"Would-be" is the operative term in tabloid documentarians Fenton Bailey and Randy Barbato's "Heidi Fleiss: The Would-Be Madam of Crystal," as neither the helmers nor their subject arrive at their expected target.
“Would-be” is the operative term in tabloid documentarians Fenton Bailey and Randy Barbato’s “Heidi Fleiss: The Would-Be Madam of Crystal,” as neither the helmers nor their subject arrive at their expected target. For Hollywood’s notorious pandering pro, the goal is to open the first ladies-oriented “stud farm” in the Nevada desert — an outcome that surely would have made for scintillating viewing had she succeeded. But Fleiss’ best-laid plans go bust, leaving the filmmakers scrambling with a repair job that ultimately results in a more intimate, more revealing character study than originally intended. HBO docu airs July 21.
Fleiss fits right into Bailey and Barbato’s gallery of pop icons and divas, but what auds won’t expect going in (particularly if they catch the docu on HBO, where Fleiss’ proposal suggests saucy “Cathouse”-style antics) is a tragic portrait on par with the directors’ celebrated “The Eyes of Tammy Faye.” Where Bakker hid her true self behind thick layers of mascara, Fleiss admits to having her “tits, lips,” ears and eyelids done in what may be her only sober moment on camera, an after-the-fact sit-down interview with exec producer Sheila Nevins.
No doubt mandated to save the film, that interview serves as the backbone for an otherwise amorphous collection of sad-but-true scenes, the sort of inside-look schadenfreude auds have come to expect from reality TV. It’s Fleiss vs. the world, as the former madam, diminished by three years in prison (or “lesbian hell,” as she calls it), takes on the opponents of her would-be bordello.
Villains emerge: George Flint runs the Nevada Brothel Owners’ Assn. and fears Fleiss will bring unwanted attention to their profession (soon proven true). Local bar-owner Miss Kathy swears women won’t pay for sex, objecting that Fleiss’ operation will attract unwanted gay trade (though her real issue seems to be that Fleiss somehow bought 60 acres of Crystal land for $42,000, when everyone knows it’s worth millions).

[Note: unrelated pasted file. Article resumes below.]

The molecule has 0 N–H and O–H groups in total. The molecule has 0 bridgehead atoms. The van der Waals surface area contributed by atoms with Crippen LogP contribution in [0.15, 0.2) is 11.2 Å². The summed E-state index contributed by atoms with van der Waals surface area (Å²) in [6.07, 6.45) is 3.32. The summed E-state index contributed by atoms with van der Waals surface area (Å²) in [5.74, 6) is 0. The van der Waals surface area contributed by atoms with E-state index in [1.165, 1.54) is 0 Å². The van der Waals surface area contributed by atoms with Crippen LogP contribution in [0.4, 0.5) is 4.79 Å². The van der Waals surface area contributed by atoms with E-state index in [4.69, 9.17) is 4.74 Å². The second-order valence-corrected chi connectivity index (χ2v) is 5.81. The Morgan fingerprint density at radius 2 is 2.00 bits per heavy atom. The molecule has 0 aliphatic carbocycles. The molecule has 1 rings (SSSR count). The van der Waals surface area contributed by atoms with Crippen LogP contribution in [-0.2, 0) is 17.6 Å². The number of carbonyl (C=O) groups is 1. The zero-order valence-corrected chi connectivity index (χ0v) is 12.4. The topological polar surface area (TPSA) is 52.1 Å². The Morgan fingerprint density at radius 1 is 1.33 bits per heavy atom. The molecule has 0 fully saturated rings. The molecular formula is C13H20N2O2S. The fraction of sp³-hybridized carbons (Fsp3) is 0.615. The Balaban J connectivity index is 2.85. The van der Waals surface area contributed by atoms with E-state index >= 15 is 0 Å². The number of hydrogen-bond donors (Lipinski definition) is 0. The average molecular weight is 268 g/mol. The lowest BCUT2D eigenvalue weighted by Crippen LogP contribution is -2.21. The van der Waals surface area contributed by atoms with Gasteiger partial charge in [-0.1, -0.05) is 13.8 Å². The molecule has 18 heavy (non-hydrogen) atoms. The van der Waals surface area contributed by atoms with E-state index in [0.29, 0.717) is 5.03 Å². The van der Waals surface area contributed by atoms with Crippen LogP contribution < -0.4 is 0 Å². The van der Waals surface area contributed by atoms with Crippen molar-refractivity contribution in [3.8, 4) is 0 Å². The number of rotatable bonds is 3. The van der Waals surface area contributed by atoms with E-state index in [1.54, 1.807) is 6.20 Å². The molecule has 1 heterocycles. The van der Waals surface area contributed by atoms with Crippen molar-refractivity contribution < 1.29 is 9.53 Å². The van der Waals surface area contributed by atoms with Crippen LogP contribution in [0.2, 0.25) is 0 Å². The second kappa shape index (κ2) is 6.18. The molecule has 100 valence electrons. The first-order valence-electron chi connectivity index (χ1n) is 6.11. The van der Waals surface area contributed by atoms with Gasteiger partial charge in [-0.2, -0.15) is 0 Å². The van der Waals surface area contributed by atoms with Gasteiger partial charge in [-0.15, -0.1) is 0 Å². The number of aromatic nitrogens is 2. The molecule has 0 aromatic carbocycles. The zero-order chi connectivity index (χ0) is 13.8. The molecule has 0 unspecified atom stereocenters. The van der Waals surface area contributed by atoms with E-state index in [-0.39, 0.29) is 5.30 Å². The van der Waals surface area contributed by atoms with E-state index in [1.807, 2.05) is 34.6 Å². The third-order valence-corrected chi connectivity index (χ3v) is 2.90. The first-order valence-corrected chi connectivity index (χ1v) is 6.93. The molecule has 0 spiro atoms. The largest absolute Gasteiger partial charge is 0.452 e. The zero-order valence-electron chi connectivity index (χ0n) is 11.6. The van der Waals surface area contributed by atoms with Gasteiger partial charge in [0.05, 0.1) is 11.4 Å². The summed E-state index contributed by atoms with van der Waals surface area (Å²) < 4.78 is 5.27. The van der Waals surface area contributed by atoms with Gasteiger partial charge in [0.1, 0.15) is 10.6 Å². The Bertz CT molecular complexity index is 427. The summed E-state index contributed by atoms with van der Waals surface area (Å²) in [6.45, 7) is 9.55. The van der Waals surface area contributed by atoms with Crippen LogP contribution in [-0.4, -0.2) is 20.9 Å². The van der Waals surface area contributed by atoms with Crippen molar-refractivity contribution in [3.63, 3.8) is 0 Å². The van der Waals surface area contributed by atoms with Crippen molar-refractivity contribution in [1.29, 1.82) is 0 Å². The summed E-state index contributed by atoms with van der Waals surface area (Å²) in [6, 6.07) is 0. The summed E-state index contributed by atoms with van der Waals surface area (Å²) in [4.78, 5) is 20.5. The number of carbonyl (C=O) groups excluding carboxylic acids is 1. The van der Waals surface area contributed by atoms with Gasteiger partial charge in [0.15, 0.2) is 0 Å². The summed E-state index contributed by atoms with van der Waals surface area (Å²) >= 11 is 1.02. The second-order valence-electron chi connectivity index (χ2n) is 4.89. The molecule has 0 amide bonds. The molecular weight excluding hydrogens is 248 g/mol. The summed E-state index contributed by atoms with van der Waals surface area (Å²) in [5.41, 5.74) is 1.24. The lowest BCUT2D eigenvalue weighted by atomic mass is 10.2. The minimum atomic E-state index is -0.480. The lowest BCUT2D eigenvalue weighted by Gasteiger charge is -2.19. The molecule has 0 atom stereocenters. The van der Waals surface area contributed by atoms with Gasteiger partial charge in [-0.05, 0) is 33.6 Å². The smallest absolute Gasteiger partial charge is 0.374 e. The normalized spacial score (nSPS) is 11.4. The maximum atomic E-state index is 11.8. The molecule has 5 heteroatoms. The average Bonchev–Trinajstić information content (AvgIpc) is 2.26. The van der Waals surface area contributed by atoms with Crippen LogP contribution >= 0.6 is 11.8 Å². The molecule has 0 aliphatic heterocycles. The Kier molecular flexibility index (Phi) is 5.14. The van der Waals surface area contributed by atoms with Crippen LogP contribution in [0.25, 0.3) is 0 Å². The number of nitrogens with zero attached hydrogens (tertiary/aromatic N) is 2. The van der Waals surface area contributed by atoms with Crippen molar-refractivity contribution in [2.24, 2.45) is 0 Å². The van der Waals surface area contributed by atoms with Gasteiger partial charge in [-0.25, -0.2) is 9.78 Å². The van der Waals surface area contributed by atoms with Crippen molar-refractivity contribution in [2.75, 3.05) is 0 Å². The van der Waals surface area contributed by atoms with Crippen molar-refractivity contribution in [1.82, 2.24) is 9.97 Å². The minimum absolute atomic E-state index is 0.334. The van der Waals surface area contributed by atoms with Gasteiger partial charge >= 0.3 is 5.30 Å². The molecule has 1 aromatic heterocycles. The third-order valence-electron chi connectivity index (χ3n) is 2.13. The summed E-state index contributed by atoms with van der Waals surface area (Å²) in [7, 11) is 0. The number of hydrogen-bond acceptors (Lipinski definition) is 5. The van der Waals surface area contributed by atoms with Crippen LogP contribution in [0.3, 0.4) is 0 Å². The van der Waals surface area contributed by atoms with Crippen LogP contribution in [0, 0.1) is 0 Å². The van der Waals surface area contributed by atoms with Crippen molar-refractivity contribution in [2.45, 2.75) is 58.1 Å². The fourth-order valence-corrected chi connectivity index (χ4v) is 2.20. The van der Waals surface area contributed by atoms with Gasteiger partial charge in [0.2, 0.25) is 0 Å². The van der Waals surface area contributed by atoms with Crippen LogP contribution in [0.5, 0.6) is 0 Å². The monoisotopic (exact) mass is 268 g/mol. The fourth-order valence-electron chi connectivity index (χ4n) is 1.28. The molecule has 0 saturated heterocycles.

Doubling as a portrait of addiction, docu shows Fleiss on the road to self-destruction, making more enemies than allies in nearby Pahrump, Nev. (she even fires her “assistant,” formerly homeless fellow junkie Michael Smallridge). Legal complications eventually undermine her plans, forcing Fleiss’ attention in an unexpected direction.
She opportunistically befriends Marianne Erikson, the bed-ridden former madam next door, dipping into Marianne’s little black book to grease the wheels for her own ambitions. But she never expected to fall for her neighbor’s secondary passion, collecting rare birds. It’s hard to fathom any HBO viewer tuning in to see Fleiss bonding with birds, and yet, in the pic’s most poignant scene, Fleiss displays a surprising maternal streak as she mourns the loss of a beloved macaw.
But it is Nevins’ interview that brings everything together, presenting a very different face of Fleiss to the world. In it, she appears professionally dressed and made up, her features flattered by the soft lighting (in sharp contrast to the strung-out look of the verite footage). Eight days sober, Fleiss delivers fully polished yet outrageous pearls of her personal philosophy, a mixture of colorful self-promotion and survivor’s moxie. But she also lets down her guard, as when she reveals that her favorite book is Shel Silverstein’s “The Giving Tree.”
This, surely, is the Fleiss that attracted Bailey and Barbato to the project, and though the material they uncover isn’t nearly as salacious as Nick Broomfeld’s “Hollywood Madam” docu, the “Grey Gardens”-like lunacy of Fleiss’ self-imposed exile will engender sympathy from some and repeat viewings among the more camp-inclined.